This review contains spoilers.
“His tongue or her ear?” That’s the first choice Hal (Eddie Marsan) has to make when he boots CURS>R, the retro video game which prompts its users to “Choose or Die.” That’s what is implied, at least. We never actually see a character die after refusing to choose. Instead, an unbearable din resonates in the player’s ears, which puts them in a state of even more confusion. Much like the game itself, this doesn’t make a lot of sense. But neither does the movie, and anyone who subjects themselves to this 90-minute train wreck can tell you that.
While it’s definitely amusing to witness Brit old-timer Marsan attempting an American accent, the film soon forgets about him—and so do we. Abruptly, we fast forward to an 80s-imbued dystopian society. Broke college dropout Kayla (Iola Evans) somehow comes across the game in her best friend’s Isaac’s (Asa Butterfield) messy apartment; since, conveniently, he’s really into the 80s, too. When they find out there was once a $125,000 prize for beating it, Kayla becomes determined to earn that money, hoping it’ll turn her life around. Why not a single person had claimed the prize in the three decades the game was out for is beyond me. They even got Freddy Krueger himself—the legendary Robert Englund—to advertise it as the game director players can call.
“Choose or Die” Disappoints From the Beginning
Kayla’s first experience with CURS>R is as gruesome as Hal’s. This time, however, we get to see the events unfold, and we’re probably just as confused as Kayla is. Her first choice is between coffee or cake, a way to show the game recognizes the player’s surroundings (she’s in a cafe). While Kayla seems as confused as she is intrigued, the viewer is pretty much uninterested—at least, I can say I was. Inexplicably, the game then prompts her to choose how the cafe’s unsuspecting waitress meets her early demise. Kayla’s choice: have her eat shards of broken glass, as her literal cries for help go unanswered.
This scene might satisfy the cravings of gore lovers, but it’s also misleading. It tricks the viewer into thinking this is the direction the film will take; but it isn’t even close. When the time comes for Kayla to play again the next night, she finds herself controlling a famished, giant rat trying to eat her mother. Only, this time, we don’t get to see a thing—probably, because bringing a giant rat to life wasn’t within budget. The following level of the game isn’t even worth mentioning because of how uninteresting it is.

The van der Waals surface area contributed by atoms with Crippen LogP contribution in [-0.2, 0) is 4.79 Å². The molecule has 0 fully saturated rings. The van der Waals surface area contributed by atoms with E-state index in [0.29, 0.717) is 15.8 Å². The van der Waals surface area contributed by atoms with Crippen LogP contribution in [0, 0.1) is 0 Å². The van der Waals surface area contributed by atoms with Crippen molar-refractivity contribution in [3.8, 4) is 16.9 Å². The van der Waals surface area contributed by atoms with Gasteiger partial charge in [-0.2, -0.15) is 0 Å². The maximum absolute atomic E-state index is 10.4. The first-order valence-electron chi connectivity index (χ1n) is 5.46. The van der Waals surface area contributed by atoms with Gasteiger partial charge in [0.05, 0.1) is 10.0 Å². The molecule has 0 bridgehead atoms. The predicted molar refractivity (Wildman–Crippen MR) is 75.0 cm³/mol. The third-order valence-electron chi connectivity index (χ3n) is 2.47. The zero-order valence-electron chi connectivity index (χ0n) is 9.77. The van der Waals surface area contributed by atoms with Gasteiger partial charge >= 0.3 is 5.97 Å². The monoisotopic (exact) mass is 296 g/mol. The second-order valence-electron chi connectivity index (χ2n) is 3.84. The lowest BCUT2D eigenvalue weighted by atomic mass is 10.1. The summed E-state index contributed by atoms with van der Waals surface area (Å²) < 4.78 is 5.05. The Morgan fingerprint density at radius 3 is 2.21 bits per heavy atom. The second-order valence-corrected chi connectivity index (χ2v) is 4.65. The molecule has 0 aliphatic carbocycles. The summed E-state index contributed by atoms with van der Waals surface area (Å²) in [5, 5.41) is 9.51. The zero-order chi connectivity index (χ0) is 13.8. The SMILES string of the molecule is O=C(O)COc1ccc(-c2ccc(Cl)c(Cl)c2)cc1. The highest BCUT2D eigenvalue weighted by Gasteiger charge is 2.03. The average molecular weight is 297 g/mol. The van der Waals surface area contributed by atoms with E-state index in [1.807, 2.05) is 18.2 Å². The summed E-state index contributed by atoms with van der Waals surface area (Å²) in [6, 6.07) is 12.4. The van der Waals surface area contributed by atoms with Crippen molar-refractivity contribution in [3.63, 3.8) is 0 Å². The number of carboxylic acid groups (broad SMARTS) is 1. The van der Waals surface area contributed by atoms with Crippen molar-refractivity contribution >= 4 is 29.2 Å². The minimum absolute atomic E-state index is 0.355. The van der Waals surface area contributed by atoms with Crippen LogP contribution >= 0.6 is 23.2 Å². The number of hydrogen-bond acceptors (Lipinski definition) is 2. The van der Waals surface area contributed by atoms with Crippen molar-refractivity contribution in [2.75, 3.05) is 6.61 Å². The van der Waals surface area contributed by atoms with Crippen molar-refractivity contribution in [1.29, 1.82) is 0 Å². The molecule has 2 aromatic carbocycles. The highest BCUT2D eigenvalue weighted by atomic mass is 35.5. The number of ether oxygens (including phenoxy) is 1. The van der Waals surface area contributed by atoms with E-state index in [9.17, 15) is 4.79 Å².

There Is No Thread to Tie It All Together
The issue lies in the lack of a formula for the game; which, surprisingly, still fails to provide any shock factor to keep audiences entertained. There’s no real substance to the script. At times, it even seems unfinished; as if writer Simon Allen put together a bunch of ideas, without bothering to connect them properly. This results in a finalized product that is incoherent and bleak. Ultimately, the viewer doesn’t get any enjoyment and they’re left wondering what the hell they just watched.
The rules of the CURS>R game aren’t clear, and neither is the movie’s plot. Puzzle pieces change to fit a storyline that isn’t even sure of where it’s going. The half-assed explanation behind the game’s creation towards the end of the film might as well not be there. It doesn’t really explain much at all. And what’s supposed to be the biggest plot twist—that Kayla has to defeat the final boss (which turns out to be Hal) to win the game—messes with the game’s format for no apparent reason. The worst part is we never get to find out why. Neither do we learn why the game works the way it does. Why are random victims to sacrifice their lives so the player doesn’t? The most we come to know is the game’s creator is some guy named Beck, and he used a bunch of cursed symbols to make it.
No Strong Points Can Make Up for Its Losses
It’s safe to say this is a mess of a movie. As much as Evans and Butterfield try to breathe some life into their roles, it’s not enough to save it from falling extremely short. For director Toby Meakins, this is a tragic debut. It’s a real shame he didn’t have a better script to work with, because his artistic vision does peek through at certain times. Unfortunately, there’s too many misses for any redeeming factors to make a difference. The movie was already doomed when the crew decided to shoot in London, starring an all-British cast; although the characters are supposed to be American, living in an unspecified US city. Like everything else about it, it doesn’t really make sense.
“Choose or Die” is streaming on Netflix right now—but you’re better off choosing not to watch.